Will govt make money from the record gas price hike?

    Originally posted in The Business Standard on 19 January 2023

    The government raised gas prices by 78.62% on average on Wednesday, effective in February. The price hike for power plants and the industrial sector was the highest at 178% on the grounds of adjusting the subsidies provided to import liquefied natural gas (LNG).

    Although the massive hike left industry leaders and energy experts stunned, as they are already hit by the poor supply of gas and soaring inflation, it would benefit the government with higher cash flow.

    Analysing the LNG import trend, price and total gas consumption of the country, energy experts viewed that the latest gas price hike will not only cover the deficit but also pave the way for profits.

    The new tariff has been fixed without considering the current global oil and LNG price trend, they said.

    If the same amount of gas is supplied as it was in the fiscal 2021-22 when spot LNG was also included in the total supply, the government will collect around Tk20,800 crore in additional money, excluding the expected subsidy, said experts and Petrobangla sources.

    Professor Mohammad Tamim, an energy expert who teaches petroleum and mineral resources engineering at Buet, said the new tariff will generate more revenue than the government would require to spend on the service.

    “If we consider the production costs of state-owned company’s gas and international oil company’s (IOC) imports over the long term and spot LNG’s import cost, the new tariff is much higher. It will not only mitigate the deficit, but rather bring additional revenue,” he said.

    Dr Ijaz Hossain, a former dean of the Faculty of Engineering at Buet, who has specialisation in energy, said that this price will help the government if the downtrend in the global price keeps going.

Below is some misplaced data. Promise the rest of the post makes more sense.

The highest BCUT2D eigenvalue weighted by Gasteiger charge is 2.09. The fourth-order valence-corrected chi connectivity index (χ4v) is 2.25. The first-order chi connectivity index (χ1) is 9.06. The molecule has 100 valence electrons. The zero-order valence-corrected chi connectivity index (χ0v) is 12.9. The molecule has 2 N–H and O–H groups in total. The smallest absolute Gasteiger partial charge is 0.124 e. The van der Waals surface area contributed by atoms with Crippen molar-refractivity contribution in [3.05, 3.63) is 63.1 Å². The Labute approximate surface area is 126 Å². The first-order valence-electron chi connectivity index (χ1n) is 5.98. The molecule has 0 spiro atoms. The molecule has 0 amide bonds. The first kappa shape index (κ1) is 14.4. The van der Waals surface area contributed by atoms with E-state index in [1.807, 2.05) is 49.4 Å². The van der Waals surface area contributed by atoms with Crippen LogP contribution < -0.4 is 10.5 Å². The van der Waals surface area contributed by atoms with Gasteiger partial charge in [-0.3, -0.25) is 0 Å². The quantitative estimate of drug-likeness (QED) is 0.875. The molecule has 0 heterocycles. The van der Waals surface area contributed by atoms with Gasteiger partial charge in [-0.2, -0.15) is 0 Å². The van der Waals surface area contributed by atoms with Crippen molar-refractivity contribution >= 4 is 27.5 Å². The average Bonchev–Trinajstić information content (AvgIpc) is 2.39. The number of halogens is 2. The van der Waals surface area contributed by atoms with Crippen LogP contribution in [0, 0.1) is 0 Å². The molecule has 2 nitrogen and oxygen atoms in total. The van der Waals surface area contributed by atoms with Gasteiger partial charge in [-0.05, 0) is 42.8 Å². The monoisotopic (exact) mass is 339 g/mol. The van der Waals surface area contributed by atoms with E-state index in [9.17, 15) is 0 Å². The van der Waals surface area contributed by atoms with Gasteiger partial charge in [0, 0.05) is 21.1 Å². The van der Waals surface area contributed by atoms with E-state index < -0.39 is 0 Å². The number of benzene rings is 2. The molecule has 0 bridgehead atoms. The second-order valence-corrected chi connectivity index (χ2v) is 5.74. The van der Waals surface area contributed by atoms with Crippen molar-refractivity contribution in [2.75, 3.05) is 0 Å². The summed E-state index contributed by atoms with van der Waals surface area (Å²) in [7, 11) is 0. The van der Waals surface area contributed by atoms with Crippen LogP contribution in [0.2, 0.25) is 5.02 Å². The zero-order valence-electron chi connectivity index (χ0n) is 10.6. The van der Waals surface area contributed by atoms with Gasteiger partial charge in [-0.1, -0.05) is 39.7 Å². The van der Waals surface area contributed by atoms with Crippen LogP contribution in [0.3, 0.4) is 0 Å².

Currently, the price per barrel of Brent crude oil is $78.90 whereas the Platts projection for the Japan-Korea LNG market, the benchmark that determines the spot price of LNG for Asia, is $20.170mmBtu for March.

    In June 2022, when the Bangladesh Energy Regulatory Commission (Berc) announced the last gas tariff, hiking the weighted average price by 22.78% to Tk11.91 cubic metre, it considered the Brent crude oil rate of $76.53 per barrel and the average import cost per mmBtu of spot market LNG of $24.19.

    “We proposed to increase the price of captive gas from the existing Tk16 to Tk25,” Md Jashim Uddin, president of the Federation of Bangladesh Chambers of Commerce and Industry (FBCCI), the country’s apex trade body, said.

    “This would have been a 57% increase, which would have been acceptable,” he added.

    The price comparisons show that the current global energy price trend is lower than the rate considered last June to hike the gas price.

    Petrobangla gas production and sales data shows that a total of 28,667.92 million cubic metre of gas was sold in the fiscal 2021-22 when the government imported LNG from both long-term contracts and the spot market.

    At an average rate of Tk11.91 cubic metre, gas distribution companies’ revenue last year stood at Tk34,143 crore. Including the projected subsidy of Tk6,000 crore, the total cost in the given year would be Tk40,144 crore.

    As the new average weighted price stands at Tk21.27 cubic metre after the record hike, the total revenue will go to Tk60,990 crore if the same amount of last year’s gas is supplied to consumers, according to experts’ estimation.